The laser cutter is a blast to use but is also the most dangerous weapon in your tool set. It’s equipped with both a “Stinger” head for precise cuts to beams as well as the “Splitsaw” head for longer, faster cuts, and choosing which mode to use at any given moment can be the difference between life and death. While the game pushes you to make your cuts quickly before the 15-minute time limit is up, you also have to avoid accidentally slicing through fuel lines, reactors, power cells, or breaking hull before it’s been depressurized. One dumb move and all hell will break loose.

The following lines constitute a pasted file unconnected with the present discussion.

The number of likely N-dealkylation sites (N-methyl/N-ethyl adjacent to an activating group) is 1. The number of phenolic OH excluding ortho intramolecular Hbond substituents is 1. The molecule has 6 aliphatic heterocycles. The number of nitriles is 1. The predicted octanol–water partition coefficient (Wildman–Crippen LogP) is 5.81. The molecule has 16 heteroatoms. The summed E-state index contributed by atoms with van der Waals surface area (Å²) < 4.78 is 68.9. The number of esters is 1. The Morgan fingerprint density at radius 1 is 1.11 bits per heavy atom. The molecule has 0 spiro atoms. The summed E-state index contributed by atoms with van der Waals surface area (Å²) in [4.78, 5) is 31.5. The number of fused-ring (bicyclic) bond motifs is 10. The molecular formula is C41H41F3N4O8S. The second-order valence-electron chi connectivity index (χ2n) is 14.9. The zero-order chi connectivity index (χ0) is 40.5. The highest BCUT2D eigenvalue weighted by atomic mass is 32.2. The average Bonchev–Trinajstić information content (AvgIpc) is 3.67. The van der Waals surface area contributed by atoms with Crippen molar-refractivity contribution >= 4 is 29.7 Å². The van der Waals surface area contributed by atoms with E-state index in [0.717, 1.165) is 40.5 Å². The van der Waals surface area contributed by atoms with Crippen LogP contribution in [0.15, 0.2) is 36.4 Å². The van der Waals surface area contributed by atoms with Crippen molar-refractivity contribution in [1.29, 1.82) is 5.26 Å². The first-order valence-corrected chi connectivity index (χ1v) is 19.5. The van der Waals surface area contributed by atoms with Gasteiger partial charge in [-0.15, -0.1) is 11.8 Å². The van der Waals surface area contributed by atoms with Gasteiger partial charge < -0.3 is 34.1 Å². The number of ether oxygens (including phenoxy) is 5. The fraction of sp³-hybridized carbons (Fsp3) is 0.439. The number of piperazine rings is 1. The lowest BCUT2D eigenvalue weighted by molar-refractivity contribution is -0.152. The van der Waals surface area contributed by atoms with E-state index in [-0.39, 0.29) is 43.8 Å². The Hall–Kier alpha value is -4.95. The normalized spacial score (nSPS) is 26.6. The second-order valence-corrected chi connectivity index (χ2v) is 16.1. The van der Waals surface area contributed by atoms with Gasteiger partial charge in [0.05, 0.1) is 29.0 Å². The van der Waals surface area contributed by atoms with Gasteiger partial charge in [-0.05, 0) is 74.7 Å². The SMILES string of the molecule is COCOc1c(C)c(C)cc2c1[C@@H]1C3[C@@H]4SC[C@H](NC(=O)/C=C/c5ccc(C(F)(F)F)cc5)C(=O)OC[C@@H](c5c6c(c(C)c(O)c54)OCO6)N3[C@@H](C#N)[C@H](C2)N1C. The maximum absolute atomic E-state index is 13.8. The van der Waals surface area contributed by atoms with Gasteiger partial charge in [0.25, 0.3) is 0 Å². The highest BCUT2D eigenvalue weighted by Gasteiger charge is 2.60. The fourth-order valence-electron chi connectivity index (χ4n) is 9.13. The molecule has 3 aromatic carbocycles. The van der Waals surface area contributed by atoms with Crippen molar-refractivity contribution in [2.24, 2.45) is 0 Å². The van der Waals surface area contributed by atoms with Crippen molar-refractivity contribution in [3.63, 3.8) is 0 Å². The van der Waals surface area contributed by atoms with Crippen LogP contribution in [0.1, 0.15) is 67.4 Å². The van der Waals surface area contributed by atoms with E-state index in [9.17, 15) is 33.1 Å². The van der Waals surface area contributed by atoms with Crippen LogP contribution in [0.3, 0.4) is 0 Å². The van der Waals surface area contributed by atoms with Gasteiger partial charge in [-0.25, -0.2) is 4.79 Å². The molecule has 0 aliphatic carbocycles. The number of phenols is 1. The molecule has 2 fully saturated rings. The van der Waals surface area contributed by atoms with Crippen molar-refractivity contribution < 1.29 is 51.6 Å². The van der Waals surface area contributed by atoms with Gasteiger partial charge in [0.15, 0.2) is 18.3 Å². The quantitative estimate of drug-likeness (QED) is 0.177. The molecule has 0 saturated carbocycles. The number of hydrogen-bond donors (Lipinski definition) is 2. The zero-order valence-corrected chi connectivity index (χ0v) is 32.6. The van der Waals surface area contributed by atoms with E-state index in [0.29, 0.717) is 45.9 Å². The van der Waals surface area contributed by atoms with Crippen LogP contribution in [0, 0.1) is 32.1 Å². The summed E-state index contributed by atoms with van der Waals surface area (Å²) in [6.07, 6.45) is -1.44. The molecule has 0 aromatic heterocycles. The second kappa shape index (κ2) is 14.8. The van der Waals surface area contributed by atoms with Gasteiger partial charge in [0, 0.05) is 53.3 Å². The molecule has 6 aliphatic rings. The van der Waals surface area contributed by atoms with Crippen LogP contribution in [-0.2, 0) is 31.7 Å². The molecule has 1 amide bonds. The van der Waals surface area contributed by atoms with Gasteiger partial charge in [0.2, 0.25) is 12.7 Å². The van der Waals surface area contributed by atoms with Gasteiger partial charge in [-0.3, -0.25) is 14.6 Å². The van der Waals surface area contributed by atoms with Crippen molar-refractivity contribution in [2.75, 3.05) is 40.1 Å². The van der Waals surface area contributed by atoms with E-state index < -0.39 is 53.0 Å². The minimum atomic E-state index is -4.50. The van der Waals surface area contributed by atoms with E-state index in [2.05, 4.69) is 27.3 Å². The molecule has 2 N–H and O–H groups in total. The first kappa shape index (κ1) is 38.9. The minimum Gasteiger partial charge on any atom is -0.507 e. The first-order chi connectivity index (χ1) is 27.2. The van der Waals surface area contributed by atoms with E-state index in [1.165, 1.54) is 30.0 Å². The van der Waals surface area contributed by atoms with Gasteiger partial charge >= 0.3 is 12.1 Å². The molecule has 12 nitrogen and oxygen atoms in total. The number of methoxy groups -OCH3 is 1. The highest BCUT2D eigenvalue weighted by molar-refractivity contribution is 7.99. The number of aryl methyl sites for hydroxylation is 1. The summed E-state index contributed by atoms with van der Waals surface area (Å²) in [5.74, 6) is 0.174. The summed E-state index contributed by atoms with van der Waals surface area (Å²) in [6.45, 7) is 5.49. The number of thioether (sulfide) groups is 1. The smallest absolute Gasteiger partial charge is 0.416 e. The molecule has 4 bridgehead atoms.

There’s a real rush to making the first cut on a new ship and that’s nothing compared to removing a ship’s reactor (the golden egg of every salvage job). The reactor is the most unstable piece of a ship, and once removed from its core, you’ll only have a few seconds to deposit it in the salvage barge before it explodes. Speaking from experience, you’ll want to figure out a quick way out of the reactor chamber before you remove this piece of equipment from a ship.
The bigger ships have multiple doors, hallways, pressurized rooms, fuel lines, electrical systems, power cells, and other hazards. Needless to say, navigating these ships will get the heart pumping, but the game does equip you with a scanner that lets you analyze the potential dangers and structural access points before you begin your work. But again, the 15-minute time limit on shifts makes it so that you can’t really sit there drawing maps or formulating a plan for too long.